"Of course, worshipping God with art isn't necessarily a church thing. But we shouldn't exclude art from Sunday's service. When we separate who we are from our worship in community we deny ourselves and others the gift of worshipping God in spirit and in truth. 'Do it on the weekends or in your free time' can no longer be acceptable to the Christian is who seeking to live his/her life in full communion."
Art speaks to and from the heart and spirit. It's not just for the artist but those who come in contact with the art. It can be a vessel for and of God's message. Something awakens when we hear or see art.
And when I hear or see authentic art in a sanctuary or a Narthex, when it comes alive, then I begin to feel more at home, knowing God is there too. I don't believe I'm alone in this. There are hundreds, if not thousands, of artists who love Christ who are wanting to "come home" but haven't found the space in the worship service to spread their multi-colored wings.
That's why I was excited to attend a one-day conference yesterday, "The Breath and the Clay: a gathering on faith, art and culture." Here we would be, those who hunger after God -- who are artists on some level -- learning, sharing, discussing and creating in community.
But as I left the conference after a day of speakers and a couple of workshops, I felt uneasy. Somewhat restless and agitated. "Lord, what is it?" I finally asked as I was driving home (the feeling has been there for months, usually arriving on Saturday). "What are you saying?"
"What is it you want?" I heard in my heart. I began to meditate on that as I continued to drive and tears welled in my eyes. I knew then, as I have for awhile, that God has me on a path where I'm desiring more than a worship service to attend, which, on some level, is all I have known.
Worship is something in which I want to participate. But not as a member of the choir, or on the usher board, or taking up offering. Those services are wonderful for the persons who are called to them. There are others who experience a different calling to worship, which is what I'm experiencing. It's a desire to worship God with what He has given us. It's an offering of the artistry that we want to lay before Him.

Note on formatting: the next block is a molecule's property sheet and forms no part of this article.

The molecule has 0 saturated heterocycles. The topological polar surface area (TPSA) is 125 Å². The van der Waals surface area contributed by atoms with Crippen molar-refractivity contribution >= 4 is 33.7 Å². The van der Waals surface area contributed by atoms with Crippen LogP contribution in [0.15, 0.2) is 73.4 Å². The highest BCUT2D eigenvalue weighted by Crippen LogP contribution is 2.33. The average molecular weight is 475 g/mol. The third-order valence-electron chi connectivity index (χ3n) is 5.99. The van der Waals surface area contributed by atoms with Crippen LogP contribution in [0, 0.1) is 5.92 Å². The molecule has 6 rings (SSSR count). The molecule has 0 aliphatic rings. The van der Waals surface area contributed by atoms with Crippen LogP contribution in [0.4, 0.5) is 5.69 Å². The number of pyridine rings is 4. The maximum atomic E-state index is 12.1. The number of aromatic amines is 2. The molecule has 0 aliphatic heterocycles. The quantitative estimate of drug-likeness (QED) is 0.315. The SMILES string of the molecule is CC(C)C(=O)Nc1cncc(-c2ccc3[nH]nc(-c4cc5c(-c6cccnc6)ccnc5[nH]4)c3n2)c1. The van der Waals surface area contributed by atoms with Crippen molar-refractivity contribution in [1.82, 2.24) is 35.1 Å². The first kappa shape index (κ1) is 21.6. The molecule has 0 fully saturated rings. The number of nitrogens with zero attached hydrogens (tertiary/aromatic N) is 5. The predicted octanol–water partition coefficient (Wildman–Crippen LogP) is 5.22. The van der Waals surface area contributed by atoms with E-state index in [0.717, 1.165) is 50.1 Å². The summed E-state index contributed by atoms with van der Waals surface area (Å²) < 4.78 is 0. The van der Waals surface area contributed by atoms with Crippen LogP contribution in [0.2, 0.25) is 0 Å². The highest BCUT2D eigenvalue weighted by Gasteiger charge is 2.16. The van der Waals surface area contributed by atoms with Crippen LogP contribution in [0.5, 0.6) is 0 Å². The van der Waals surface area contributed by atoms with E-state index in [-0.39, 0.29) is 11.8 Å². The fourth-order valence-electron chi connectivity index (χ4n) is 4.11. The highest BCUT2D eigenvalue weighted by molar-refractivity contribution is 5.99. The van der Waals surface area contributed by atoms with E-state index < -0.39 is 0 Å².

You might be thinking, "Great! Bring your painting to church when you come, then." But what about artists incorporating their artistry with Sunday's worship service?
Of course, worshipping God with art isn't necessarily a church thing. But we shouldn't exclude art from Sunday's service. When we separate who we are from our worship in community we deny ourselves and others the gift of worshipping God in spirit and in truth. "Do it on the weekends or in your free time" can no longer be acceptable to the Christian is who seeking to live his/her life in full communion. Yes, there is a time and a place for everything, but if God is the Master Creator, how can we then place creativity outside of worship?
As we grow in our awareness of the awesomeness of God, I don't think we can continue to limit our methods of worship, but rather pray for guidance and discernment on how to be who God has called us to be, not just outside of the church but inside as well.
I remember as a child, there being some Sundays when we didn't follow the "order of worship" because the spirit was so high. When I would ask my father about this on the way home, he would explain to me how sometimes the singing and testifying are the sermon. I wonder if most Christian leaders today see church as something "to order" and do instead of allowing space for the Holy Spirit to show up.
For the artist (not all but those in this category), our desire is to give God what we have been given. Perhaps there isn't a church that will allow me -- a nonprofessional painter -- to come with my paints, brushes, canvas and easel, and paint while the choir is singing or the liturgical dancers are dancing or while the others are worshipping in the way they feel led. Perhaps the pastor or leaders will feel it is distracting or self-serving or unnecessary. But for the artist who is looking for church, coming together to find ways of incorporating art into the worship experience isn't a luxury or an afterthought, it is a necessity. A calling from God.
For over a year, I've been struggling to identify my frustration with church. Yesterday, after a full day, I accepted that I and many others are looking for a church that has room for who we are as artists. A church that looks into our eyes and see our heart, who understand that to worship the splendid and fullness of God takes all of us with our different talents and gifts. We are looking for a space to learn and grown and be supportive of who God has created us. Art should not be something left to do outside of church. Our art is the Holy Spirit's gift. That is what we want and are required to bring and share in worship.
This need and desire to have a full worship experience are bubbling up for many. It's a movement towards wholeness. I'm thankful to be on the journey, to have moments of clarity, to see God's hand in it all, waiting patiently for believers to rise up, to take up our mats, and walk...
I'm off now to worship… to paint what the Holy Spirit inspires.
Other articles on visual arts in worship:
Theological Artist Adds Visual Texture to Worship
Visual Arts in Church Making the Invisible World Visible
Are you interested in how visual artists can serve the church?